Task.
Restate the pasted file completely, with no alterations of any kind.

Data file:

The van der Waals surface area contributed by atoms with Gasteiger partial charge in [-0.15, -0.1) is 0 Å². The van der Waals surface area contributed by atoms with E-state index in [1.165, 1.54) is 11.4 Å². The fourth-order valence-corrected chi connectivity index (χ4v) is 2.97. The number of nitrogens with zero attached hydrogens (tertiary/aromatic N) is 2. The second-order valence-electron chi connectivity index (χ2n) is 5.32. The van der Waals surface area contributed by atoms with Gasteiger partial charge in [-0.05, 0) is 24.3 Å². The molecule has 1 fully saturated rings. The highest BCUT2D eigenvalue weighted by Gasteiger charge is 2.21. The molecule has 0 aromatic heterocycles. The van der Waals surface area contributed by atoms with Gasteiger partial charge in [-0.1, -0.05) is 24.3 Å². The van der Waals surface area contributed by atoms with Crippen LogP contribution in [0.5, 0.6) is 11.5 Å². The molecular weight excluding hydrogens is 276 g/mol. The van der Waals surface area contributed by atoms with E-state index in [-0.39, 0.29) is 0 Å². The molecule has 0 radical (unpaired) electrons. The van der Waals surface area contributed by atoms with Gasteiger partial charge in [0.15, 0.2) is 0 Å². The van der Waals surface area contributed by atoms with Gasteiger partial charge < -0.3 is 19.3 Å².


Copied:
The van der Waals surface area contributed by atoms with Gasteiger partial charge in [-0.15, -0.1) is 0 Å². The van der Waals surface area contributed by atoms with E-state index in [1.165, 1.54) is 11.4 Å². The fourth-order valence-corrected chi connectivity index (χ4v) is 2.97. The number of nitrogens with zero attached hydrogens (tertiary/aromatic N) is 2. The second-order valence-electron chi connectivity index (χ2n) is 5.32. The van der Waals surface area contributed by atoms with Gasteiger partial charge in [-0.05, 0) is 24.3 Å². The molecule has 1 fully saturated rings. The highest BCUT2D eigenvalue weighted by Gasteiger charge is 2.21. The molecule has 0 aromatic heterocycles. The van der Waals surface area contributed by atoms with Gasteiger partial charge in [-0.1, -0.05) is 24.3 Å². The van der Waals surface area contributed by atoms with Crippen LogP contribution in [0.5, 0.6) is 11.5 Å². The molecular weight excluding hydrogens is 276 g/mol. The van der Waals surface area contributed by atoms with E-state index in [-0.39, 0.29) is 0 Å². The molecule has 0 radical (unpaired) electrons. The van der Waals surface area contributed by atoms with Gasteiger partial charge in [0.15, 0.2) is 0 Å². The van der Waals surface area contributed by atoms with Gasteiger partial charge < -0.3 is 19.3 Å².